When you’re reading about people, whether they’re fiction or non-fiction stories, books will fall into two categories: windows, or mirrors. And although one reader might see themself reflected in a particular story, their friend might not. That book is a mirror for the reader, and a window for their friend.

Books act like windows when they let us into different worlds. We do not see ourself in the character, because we are not like them. We read about a way of life that’s different from our own, and find out about other people’s beliefs, worries, hopes, and daily life. These stories help us learn more about this way of life, and might make things seem a bit less scary, if there are beliefs and customs we don’t know much about. ‘Window books’ help us develop empathy towards others.

“Mirror books’ let you see yourself represented in literature. You read about someone that lives the same way as you, that has the same interests, background, goals, and difficulties. It is like looking in a mirror. You see yourself reflected in the book, and feel pretty good that someone’s taken the time to write a book about a character like you … especially if that book has a positive outcome, and shows you that can have a fun life and overcome those those things that are a bit tricky for you! When you see someone like you in a book, you feel like you can do what that character can do.

But what happens when you don’t see yourself represented in the books you read?

If you are a member of a minority group (for example, you’re somewhere along the  LGBTQ* spectrum, or a person of colour, or you have a disability), you’re less likely to read books about people like you. It’s basic maths – people generally write what they know, and because there aren’t as many minority authors, there aren’t as many minority books.  Sure, there are lots of great stories and books out there, but sometimes you just want to read about someone like you. For lack of a better word, you want to be ‘normal’, rather than always being ‘other’.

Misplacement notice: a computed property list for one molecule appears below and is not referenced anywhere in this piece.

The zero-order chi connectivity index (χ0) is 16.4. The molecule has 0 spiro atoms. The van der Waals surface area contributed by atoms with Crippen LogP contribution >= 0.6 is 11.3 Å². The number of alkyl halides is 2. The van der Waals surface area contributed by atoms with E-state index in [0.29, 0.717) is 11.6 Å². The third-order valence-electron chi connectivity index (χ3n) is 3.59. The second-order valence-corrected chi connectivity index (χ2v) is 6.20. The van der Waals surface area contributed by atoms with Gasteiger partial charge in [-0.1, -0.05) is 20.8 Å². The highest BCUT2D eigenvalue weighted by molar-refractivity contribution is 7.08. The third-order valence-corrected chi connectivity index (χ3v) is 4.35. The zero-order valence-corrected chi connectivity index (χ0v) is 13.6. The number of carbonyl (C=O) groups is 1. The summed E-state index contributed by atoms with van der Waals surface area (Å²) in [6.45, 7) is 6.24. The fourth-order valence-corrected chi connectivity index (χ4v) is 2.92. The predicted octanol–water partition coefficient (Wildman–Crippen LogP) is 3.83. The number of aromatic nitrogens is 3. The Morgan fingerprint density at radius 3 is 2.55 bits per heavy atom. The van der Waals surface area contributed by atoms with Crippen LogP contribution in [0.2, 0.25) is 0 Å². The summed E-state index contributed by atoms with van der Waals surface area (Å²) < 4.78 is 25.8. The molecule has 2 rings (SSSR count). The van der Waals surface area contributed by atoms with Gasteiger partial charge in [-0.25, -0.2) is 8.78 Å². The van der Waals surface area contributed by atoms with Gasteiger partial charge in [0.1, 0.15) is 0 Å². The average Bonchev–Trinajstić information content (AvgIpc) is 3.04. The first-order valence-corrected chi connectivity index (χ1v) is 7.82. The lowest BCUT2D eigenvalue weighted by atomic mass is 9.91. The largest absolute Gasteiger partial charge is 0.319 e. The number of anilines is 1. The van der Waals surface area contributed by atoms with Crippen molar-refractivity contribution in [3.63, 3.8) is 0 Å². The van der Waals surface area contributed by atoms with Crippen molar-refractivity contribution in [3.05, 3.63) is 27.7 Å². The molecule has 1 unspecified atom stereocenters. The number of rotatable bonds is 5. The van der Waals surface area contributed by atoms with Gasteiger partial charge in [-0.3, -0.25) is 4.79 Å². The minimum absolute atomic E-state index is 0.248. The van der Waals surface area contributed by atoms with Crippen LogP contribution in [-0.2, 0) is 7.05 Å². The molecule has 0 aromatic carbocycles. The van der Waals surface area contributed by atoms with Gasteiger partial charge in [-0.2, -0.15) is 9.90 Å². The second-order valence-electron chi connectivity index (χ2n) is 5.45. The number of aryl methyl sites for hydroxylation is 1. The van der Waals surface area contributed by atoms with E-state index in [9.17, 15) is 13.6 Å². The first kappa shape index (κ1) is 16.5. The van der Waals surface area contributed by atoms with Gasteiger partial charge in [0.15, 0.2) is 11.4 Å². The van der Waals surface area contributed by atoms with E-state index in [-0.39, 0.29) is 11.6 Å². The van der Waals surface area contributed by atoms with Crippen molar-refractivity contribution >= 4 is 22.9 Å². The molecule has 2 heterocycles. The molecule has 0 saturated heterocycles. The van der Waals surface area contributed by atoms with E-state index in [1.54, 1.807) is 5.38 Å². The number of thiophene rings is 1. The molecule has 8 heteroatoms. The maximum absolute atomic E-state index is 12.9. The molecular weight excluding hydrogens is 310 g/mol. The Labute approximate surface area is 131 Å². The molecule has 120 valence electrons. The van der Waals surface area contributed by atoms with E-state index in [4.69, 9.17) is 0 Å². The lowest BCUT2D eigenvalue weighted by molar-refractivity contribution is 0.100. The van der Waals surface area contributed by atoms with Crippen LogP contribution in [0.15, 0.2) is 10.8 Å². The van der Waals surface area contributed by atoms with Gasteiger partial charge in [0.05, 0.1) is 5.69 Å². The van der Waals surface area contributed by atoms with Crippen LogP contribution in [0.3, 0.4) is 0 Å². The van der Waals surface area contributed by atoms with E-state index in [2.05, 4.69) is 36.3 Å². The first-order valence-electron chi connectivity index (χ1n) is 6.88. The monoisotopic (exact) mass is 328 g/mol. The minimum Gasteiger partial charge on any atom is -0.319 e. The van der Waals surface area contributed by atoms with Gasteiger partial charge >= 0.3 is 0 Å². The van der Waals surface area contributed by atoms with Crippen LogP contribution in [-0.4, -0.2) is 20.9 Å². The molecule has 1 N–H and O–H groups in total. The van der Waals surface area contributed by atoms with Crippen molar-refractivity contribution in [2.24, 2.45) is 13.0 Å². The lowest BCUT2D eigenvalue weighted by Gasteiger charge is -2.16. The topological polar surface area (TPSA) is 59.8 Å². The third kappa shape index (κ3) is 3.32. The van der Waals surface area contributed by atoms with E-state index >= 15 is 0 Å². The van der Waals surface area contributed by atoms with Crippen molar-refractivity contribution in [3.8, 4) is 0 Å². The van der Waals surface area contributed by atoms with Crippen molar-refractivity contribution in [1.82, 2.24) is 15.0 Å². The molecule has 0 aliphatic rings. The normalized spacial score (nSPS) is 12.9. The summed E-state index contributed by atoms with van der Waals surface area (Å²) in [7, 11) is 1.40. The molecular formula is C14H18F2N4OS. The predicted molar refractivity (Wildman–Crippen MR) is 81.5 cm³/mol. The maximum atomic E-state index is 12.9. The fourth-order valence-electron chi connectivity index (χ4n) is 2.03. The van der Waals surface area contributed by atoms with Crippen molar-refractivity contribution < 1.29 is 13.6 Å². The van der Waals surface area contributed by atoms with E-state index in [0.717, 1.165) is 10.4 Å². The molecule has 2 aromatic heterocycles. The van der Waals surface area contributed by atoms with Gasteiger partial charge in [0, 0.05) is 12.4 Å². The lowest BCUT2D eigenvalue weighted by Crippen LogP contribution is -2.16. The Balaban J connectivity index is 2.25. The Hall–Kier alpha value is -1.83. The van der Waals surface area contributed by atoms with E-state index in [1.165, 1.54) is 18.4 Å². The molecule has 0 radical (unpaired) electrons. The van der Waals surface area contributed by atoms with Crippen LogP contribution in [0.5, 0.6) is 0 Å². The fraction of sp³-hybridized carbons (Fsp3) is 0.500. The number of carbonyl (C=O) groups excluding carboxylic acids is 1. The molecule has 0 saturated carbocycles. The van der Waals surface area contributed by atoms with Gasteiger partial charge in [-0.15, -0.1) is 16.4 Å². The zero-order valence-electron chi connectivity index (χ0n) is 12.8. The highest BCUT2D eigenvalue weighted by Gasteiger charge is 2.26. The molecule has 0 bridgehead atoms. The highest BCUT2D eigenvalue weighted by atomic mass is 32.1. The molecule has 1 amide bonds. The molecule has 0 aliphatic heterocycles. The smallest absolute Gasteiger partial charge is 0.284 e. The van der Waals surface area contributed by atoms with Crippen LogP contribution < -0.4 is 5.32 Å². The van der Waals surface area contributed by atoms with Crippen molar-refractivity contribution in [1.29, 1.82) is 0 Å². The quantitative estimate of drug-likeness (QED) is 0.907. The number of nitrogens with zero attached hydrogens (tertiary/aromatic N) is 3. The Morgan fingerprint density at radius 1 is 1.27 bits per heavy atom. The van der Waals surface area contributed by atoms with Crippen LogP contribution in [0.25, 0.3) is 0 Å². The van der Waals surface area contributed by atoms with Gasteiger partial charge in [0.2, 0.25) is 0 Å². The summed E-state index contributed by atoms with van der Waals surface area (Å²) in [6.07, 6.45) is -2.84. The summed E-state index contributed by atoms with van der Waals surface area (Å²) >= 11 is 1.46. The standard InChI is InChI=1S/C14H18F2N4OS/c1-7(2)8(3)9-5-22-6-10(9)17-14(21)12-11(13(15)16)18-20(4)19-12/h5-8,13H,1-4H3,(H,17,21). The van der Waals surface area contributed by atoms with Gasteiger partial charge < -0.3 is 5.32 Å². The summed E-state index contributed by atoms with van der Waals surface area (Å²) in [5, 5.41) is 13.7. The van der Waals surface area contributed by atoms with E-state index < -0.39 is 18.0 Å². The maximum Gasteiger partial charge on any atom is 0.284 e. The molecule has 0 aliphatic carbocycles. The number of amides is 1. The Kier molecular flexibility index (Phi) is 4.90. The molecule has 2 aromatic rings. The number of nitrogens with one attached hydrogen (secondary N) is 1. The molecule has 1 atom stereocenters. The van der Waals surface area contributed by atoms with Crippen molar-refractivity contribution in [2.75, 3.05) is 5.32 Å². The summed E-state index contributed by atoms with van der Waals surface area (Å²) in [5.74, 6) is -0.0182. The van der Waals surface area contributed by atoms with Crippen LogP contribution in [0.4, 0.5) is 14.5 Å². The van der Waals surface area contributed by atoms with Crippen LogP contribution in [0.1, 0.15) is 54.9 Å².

Which brings us to ‘Out on the Shelves’ – an online reading resource connecting rainbow young people with the stories that represent them. This is the brainchild of the fantastic folks at InsideOUT, a group who work to make the country a safer and more welcoming place for young people of all different gender identities and sexualities.

Their goal with Out on the Shelves is to create a place where rainbow youth can find books by rainbow authors, and/or showing rainbow characters. The resource is just getting started, and so they are hoping to get people to review and suggest other titles in the future, but there are already a couple of really cool booklists to look at, and downloadable resources with even more specific characteristics (eg children’s books with rainbow characters, books with non-binary characters, and books with asexual characters).  I am really looking forward to seeing this resource grow into the future, and seeing what other great books there are that people recommend.

So if you, or someone you know, is looking to read a book about a rainbow character, check this resource out, then pop along to your local library and see which of the titles they’ve got on offer.